At the top of every ski run is a sign with Ski Slope Rating Symbols. A green circle. A blue square. A black diamond…maybe two. What do these ski slope symbols mean? You might want to find out before you exit the lift while rocking out with some Bluetooth helmet speakers.
A Little History
The National Ski Area’s Association (NSAA) first adopted a system of signage in the winter of 1964-65. Before that, as if skiing on wooden boards with leather boots wasn’t hard enough, it was every man for himself. The colors they used were different than today and also conflicted with the colors used in Europe. American Resorts used yellow to designate intermediate trails and the French used red because, well who knows why—they’re French. The Walt Disney Company was considering opening a ski resort and did studies and tests on which colors worked best. They came up with the current green circle for easiest runs, a blue square for intermediate, black diamond for advanced and double black diamond for expert. This system was adopted by the NSAA 3 years later in 1968 and has stuck ever since.
Green Circle: What They Mean
These ski slope rating symbol’s are the easiest runs, usually very wide, with a slope gradient of less than 25 percent.
Green Circle: What They Really Mean
This is the international ski slope rating symbol for “point them downhill and go as fast as you can.” Okay, maybe not for everyone. For some of us it means the resort has graciously supplied us with moving-human slalom poles to ski around. For Beginners, it may be the only run you see today and it doesn’t get any easier. You can always bail to the bunny slope down by the base of the mountain but with today’s social media; do you really want a picture of you skiing with 3 year-olds posted on Facebook?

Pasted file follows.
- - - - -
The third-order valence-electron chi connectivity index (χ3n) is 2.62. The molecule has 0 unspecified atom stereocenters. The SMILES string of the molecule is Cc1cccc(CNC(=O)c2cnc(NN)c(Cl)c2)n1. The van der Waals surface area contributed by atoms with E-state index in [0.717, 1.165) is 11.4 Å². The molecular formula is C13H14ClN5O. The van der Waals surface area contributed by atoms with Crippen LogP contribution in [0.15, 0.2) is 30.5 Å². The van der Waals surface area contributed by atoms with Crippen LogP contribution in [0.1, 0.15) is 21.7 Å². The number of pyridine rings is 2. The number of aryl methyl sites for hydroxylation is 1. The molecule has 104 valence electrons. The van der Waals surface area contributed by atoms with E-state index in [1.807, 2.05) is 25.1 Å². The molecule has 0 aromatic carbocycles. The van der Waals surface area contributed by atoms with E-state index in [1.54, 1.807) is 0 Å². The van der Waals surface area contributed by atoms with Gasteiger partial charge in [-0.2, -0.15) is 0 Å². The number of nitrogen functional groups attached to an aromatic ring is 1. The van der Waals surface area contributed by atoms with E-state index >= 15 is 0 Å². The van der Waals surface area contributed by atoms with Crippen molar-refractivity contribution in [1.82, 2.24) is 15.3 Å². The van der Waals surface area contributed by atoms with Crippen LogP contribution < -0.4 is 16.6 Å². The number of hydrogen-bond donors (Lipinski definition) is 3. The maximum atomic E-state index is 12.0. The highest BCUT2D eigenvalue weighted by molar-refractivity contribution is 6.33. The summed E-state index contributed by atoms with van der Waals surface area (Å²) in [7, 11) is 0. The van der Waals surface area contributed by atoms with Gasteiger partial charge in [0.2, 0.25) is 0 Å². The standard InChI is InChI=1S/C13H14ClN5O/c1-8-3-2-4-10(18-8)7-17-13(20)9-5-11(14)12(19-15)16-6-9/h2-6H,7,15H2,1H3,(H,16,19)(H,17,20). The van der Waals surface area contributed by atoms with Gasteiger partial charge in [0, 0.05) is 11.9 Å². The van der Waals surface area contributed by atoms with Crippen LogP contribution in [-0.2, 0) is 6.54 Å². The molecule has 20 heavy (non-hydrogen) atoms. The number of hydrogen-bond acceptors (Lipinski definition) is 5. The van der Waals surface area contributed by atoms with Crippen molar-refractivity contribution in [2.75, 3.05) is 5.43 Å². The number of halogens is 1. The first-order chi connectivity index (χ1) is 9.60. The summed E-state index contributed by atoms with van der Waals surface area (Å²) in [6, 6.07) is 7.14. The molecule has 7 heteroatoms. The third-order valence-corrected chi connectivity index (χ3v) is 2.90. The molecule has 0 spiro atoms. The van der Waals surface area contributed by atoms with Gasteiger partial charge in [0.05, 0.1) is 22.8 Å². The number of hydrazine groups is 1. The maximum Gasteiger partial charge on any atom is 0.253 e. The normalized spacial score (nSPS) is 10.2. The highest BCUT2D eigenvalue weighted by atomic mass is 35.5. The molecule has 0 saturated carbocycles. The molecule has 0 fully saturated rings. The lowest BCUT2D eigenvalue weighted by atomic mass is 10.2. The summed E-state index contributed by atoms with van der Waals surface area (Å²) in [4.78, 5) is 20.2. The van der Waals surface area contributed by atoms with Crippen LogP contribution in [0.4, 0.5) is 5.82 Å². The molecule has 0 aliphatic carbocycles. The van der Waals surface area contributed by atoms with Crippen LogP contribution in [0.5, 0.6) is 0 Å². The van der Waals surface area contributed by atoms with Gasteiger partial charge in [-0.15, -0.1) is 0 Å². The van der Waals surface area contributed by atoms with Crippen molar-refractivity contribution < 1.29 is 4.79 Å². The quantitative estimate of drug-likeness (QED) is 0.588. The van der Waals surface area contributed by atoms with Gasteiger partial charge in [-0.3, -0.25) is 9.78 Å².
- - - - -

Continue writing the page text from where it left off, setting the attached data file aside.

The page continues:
Blue Square: What They Mean
These are considered intermediate runs with a slope of 25-40 percent. They’re the most popular and crowded runs.
Blue Square: What They Really Mean
These are considered bombers or cruisers to most. This is the first step past green beginner runs and though usually pretty flat, some have bumps on them as well. They also have a more recent phenomenon known as the Abominable Snowboarder. Watch out for these terrors of the blue runs because once they advance past the green runs, there’s no stopping or slowing them down. Blue runs are a good training grounds for the bumps you will see, hopefully on purpose, when you do drop into a black diamond run at a later date.
Black Diamonds: What They Mean
These runs will have steep gradients exceeding 40 percent and are considered difficult.
Black Diamonds: What They Really Mean
These runs are where you can get a little peace and quiet, except for the screaming. They are either very steep, full of bumps or both. You don’t have to be an expert to ski these but that would help, along with a lot of confidence. Alcohol helps too.
Double Black Diamonds: What They Mean
These are the most difficult ski slope rating symbols and should be skied by experts only. They may have obstacles like cliffs or trees and conditions may vary.
Double Black Diamonds: What They Really Mean
There are fewer people on these runs, mainly because of our basic survival instinct. These are the runs that make even atheists pray to God. If you’re not a true expert you have just made a huge mistake. This is one time where, to heck with social media, you may want to walk down this puppy.
Orange Oval: It’s a New One
An orange oval means beware—Abominable Boarder area—also known as the Terrain Park. This is a new one and not used everywhere but if you do see it, my advice is, slowly back up and ski away.
You probably want to grab a portable charger before you hit the slopes, for selfies and whatnot.